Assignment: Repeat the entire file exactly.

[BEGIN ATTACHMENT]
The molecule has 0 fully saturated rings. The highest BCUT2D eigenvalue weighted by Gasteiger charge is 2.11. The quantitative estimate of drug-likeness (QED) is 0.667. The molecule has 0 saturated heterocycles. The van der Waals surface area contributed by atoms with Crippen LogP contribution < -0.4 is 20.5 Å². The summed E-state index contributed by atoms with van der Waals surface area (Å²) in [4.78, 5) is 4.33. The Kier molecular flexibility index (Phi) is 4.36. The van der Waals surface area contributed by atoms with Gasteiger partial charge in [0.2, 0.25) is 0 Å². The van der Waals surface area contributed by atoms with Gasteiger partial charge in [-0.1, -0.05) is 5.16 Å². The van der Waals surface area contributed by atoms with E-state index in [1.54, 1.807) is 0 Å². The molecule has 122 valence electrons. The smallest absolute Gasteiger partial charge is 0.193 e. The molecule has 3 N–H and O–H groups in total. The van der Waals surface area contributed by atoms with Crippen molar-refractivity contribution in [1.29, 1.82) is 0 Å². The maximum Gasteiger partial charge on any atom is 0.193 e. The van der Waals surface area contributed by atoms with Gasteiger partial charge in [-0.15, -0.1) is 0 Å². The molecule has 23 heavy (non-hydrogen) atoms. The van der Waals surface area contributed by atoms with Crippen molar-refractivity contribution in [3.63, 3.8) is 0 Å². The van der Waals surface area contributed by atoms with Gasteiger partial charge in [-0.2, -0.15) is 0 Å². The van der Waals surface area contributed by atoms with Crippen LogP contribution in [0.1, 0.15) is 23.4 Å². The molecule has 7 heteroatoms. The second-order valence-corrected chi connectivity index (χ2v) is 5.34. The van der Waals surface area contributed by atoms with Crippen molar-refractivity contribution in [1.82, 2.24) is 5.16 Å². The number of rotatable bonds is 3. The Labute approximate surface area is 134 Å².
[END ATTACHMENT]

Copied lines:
The molecule has 0 fully saturated rings. The highest BCUT2D eigenvalue weighted by Gasteiger charge is 2.11. The quantitative estimate of drug-likeness (QED) is 0.667. The molecule has 0 saturated heterocycles. The van der Waals surface area contributed by atoms with Crippen LogP contribution < -0.4 is 20.5 Å². The summed E-state index contributed by atoms with van der Waals surface area (Å²) in [4.78, 5) is 4.33. The Kier molecular flexibility index (Phi) is 4.36. The van der Waals surface area contributed by atoms with Gasteiger partial charge in [0.2, 0.25) is 0 Å². The van der Waals surface area contributed by atoms with Gasteiger partial charge in [-0.1, -0.05) is 5.16 Å². The van der Waals surface area contributed by atoms with E-state index in [1.54, 1.807) is 0 Å². The molecule has 122 valence electrons. The smallest absolute Gasteiger partial charge is 0.193 e. The molecule has 3 N–H and O–H groups in total. The van der Waals surface area contributed by atoms with Crippen molar-refractivity contribution in [1.29, 1.82) is 0 Å². The maximum Gasteiger partial charge on any atom is 0.193 e. The van der Waals surface area contributed by atoms with Gasteiger partial charge in [-0.15, -0.1) is 0 Å². The molecule has 23 heavy (non-hydrogen) atoms. The van der Waals surface area contributed by atoms with Crippen molar-refractivity contribution in [3.63, 3.8) is 0 Å². The van der Waals surface area contributed by atoms with Gasteiger partial charge in [-0.2, -0.15) is 0 Å². The van der Waals surface area contributed by atoms with Crippen LogP contribution in [0.1, 0.15) is 23.4 Å². The molecule has 7 heteroatoms. The second-order valence-corrected chi connectivity index (χ2v) is 5.34. The van der Waals surface area contributed by atoms with Crippen molar-refractivity contribution in [1.82, 2.24) is 5.16 Å². The number of rotatable bonds is 3. The Labute approximate surface area is 134 Å².